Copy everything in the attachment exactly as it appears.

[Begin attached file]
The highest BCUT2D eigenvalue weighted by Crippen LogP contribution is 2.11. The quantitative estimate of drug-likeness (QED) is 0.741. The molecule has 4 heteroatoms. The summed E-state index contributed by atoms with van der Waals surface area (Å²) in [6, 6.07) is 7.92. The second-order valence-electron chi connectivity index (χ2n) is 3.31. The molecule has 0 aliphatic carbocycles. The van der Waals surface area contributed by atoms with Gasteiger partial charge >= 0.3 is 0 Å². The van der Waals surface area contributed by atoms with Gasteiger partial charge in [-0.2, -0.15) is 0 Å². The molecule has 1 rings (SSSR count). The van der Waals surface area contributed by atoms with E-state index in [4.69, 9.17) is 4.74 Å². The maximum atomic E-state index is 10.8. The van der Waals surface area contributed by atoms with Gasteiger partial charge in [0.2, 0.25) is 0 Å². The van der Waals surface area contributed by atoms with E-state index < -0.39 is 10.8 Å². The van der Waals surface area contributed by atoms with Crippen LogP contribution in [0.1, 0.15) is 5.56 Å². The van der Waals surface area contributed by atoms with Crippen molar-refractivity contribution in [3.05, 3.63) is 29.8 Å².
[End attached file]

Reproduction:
The highest BCUT2D eigenvalue weighted by Crippen LogP contribution is 2.11. The quantitative estimate of drug-likeness (QED) is 0.741. The molecule has 4 heteroatoms. The summed E-state index contributed by atoms with van der Waals surface area (Å²) in [6, 6.07) is 7.92. The second-order valence-electron chi connectivity index (χ2n) is 3.31. The molecule has 0 aliphatic carbocycles. The van der Waals surface area contributed by atoms with Gasteiger partial charge >= 0.3 is 0 Å². The van der Waals surface area contributed by atoms with Gasteiger partial charge in [-0.2, -0.15) is 0 Å². The molecule has 1 rings (SSSR count). The van der Waals surface area contributed by atoms with E-state index in [4.69, 9.17) is 4.74 Å². The maximum atomic E-state index is 10.8. The van der Waals surface area contributed by atoms with Gasteiger partial charge in [0.2, 0.25) is 0 Å². The van der Waals surface area contributed by atoms with E-state index < -0.39 is 10.8 Å². The van der Waals surface area contributed by atoms with Crippen LogP contribution in [0.1, 0.15) is 5.56 Å². The van der Waals surface area contributed by atoms with Crippen molar-refractivity contribution in [3.05, 3.63) is 29.8 Å².